In contrast, in online community style research the researcher and participants may be online at different times. The researcher posts questions usually in the morning and asks participants to complete tasks within a certain time but not at a specific time. Because they are online at different times, discussion between participants is rare in these discussions and researchers have limited ability to challenge or dig more deeply into partipants’ stated views.

But what this asynchronous format does allow is for the researcher to ask participants to use digital apps, upload images, go shopping or try a product they have been sent, and then report back.

When you need to observe actual behaviour

In-depth interviews conducted in home are ideal for observing how people actually behave in their natural environment – for example how they cook, or use certain appliances or devices. Observation reveals the things that people do that they may not even know they are doing.

If the behaviour you want to observe is only short though, respondents can upload photos or videos so the researcher does not need to be on site.

One of the benefits of online community-style research is that the participants take part when they are in their own familiar environment, not in the strange artificiality of a focus group room.

In traditional focus group venues (or even a live video group) there are no contextual cues to remind people of what they normally do. So they have to rely on memory. If this matters to your project , so don’t use traditional focus groups.

Observation by the end client is a very powerful way for buyers of research to develop the kind of informed intuition that experienced qualitative research users develop. Clients can watch in-person or webcam interviews and groups in real time or recorded.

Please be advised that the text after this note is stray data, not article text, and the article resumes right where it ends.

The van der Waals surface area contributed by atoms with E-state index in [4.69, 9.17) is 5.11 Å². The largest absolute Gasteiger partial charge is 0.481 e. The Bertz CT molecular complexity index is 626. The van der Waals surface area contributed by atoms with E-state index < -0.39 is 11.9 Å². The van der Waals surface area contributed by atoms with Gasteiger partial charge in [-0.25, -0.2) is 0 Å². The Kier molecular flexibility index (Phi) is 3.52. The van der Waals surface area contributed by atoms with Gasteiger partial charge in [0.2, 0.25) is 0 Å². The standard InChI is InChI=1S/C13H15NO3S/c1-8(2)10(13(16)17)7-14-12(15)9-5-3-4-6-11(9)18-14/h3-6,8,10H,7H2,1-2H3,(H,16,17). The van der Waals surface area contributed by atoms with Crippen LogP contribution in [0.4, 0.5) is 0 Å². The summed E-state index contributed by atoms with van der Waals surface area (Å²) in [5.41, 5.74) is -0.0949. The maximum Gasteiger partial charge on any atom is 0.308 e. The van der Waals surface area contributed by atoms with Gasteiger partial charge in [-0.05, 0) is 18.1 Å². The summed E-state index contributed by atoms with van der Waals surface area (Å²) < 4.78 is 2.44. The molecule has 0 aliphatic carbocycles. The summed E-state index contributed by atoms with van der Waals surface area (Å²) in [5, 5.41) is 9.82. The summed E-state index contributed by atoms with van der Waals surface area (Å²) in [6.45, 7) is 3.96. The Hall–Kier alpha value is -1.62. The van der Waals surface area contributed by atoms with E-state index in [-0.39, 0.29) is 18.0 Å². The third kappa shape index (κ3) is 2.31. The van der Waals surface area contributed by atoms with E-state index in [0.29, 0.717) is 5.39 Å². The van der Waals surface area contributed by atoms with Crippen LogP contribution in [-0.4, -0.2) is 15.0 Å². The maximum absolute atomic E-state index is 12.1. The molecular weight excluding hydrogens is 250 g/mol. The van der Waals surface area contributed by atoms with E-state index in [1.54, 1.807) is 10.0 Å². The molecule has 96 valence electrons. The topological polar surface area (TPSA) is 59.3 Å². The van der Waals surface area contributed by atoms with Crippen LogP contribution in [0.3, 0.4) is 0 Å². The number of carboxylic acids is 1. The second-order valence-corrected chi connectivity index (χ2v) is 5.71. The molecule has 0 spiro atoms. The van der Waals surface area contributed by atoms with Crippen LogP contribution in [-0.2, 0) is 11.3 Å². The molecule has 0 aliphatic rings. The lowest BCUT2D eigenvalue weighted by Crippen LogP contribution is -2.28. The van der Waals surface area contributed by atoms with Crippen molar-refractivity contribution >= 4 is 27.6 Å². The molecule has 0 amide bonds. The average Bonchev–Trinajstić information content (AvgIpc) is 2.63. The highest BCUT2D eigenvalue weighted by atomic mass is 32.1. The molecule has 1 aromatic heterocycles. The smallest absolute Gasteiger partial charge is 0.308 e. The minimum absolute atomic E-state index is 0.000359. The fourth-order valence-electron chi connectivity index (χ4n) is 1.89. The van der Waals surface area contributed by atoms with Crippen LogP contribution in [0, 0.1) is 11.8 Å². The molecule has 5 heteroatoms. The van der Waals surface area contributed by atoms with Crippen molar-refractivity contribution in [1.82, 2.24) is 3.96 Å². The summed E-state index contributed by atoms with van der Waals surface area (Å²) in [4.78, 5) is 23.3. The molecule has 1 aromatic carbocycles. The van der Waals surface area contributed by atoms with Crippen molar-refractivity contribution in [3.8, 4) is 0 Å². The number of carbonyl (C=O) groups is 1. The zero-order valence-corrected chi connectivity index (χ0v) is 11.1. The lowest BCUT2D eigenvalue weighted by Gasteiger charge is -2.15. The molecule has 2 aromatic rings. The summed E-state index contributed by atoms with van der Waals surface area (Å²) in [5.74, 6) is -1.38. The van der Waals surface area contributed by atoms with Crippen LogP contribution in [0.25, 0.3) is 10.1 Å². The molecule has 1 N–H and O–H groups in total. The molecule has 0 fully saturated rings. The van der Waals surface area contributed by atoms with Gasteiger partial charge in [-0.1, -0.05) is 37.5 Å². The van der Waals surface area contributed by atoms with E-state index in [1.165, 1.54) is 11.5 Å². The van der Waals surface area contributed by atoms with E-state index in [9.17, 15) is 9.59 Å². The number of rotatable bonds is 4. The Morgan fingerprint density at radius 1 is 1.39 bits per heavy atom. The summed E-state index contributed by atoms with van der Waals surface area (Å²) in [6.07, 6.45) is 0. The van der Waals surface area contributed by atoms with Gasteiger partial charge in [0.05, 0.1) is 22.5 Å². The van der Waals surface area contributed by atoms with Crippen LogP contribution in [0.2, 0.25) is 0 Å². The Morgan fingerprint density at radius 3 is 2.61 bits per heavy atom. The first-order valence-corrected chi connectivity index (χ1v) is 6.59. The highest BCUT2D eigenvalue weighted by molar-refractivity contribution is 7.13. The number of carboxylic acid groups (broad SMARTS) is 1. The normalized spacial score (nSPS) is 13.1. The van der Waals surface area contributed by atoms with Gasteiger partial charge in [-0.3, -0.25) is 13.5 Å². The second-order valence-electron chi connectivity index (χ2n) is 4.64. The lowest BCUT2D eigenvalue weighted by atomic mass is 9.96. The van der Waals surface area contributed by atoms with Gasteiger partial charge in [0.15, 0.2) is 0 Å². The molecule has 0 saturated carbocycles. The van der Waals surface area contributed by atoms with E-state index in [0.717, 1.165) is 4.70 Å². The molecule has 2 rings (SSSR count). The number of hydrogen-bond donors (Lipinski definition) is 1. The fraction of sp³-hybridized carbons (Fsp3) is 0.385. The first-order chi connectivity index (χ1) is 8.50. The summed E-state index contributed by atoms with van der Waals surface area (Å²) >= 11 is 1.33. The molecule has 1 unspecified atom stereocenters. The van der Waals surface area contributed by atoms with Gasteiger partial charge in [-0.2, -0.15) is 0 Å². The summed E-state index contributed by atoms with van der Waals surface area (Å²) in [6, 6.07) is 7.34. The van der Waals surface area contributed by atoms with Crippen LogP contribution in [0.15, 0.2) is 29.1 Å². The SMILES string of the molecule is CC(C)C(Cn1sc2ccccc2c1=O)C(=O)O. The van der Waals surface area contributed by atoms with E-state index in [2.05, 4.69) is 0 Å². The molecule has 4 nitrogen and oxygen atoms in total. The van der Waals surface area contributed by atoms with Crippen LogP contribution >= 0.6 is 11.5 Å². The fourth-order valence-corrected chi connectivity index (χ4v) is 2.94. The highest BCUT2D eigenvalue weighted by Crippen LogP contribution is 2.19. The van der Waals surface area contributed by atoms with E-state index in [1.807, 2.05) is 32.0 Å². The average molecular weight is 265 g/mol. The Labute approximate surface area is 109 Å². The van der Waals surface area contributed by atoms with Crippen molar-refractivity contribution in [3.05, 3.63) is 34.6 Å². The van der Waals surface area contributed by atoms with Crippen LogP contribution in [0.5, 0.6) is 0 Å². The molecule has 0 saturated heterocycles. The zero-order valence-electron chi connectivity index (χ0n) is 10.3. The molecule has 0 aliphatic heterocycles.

But sometimes it is not possible, and sometimes unwise

Observing behaviour on its own is often not enough. As researchers we are deeply respectful of how much we all learn from each other through talk. Talk is one of the defining characteristics of being human. Let’s not ignore it.

Observation is more difficult with online communities because participants may be posting or uploading their images etc at any time during the day.

Observation of in depth interviews, accompanied shops and in-home visits can be problematic or in some cases unwise. The participant may modify what they do or say because they are being observed.

We must always – always – reveal when observers are present and the organisation they belong to.

In Summary

To summarise, all the different  ways to conduct qualitative research have their merits and problems. There is no one ‘best ‘method. It depends on:

Susan Bell has been called one of the four prominent voices of qualitative research worldwide and one of Australia’s best moderators. If you would like the insight from great qualitative research, contact Sue

  • How much depth you need
  • Whether interaction between participants will help you or hinder you
  • Whether you need the researcher to probe and clarify
  • The kind of tasks and activities you want people to do
  • And what suits the people who are participating.

We are here to help

We are always happy to advise our clients about research methods. Please just ask!

Susan Bell Founder & Lead Consultant
Sue Bell, Founder & Lead Consultant

We would love to hear from you, and are always happy to talk through research methods and options with you, if you are not sure what you need. Why not get in touch for a free, obligation-free, and confidential conversation.

Find out more about Susan Bell Research.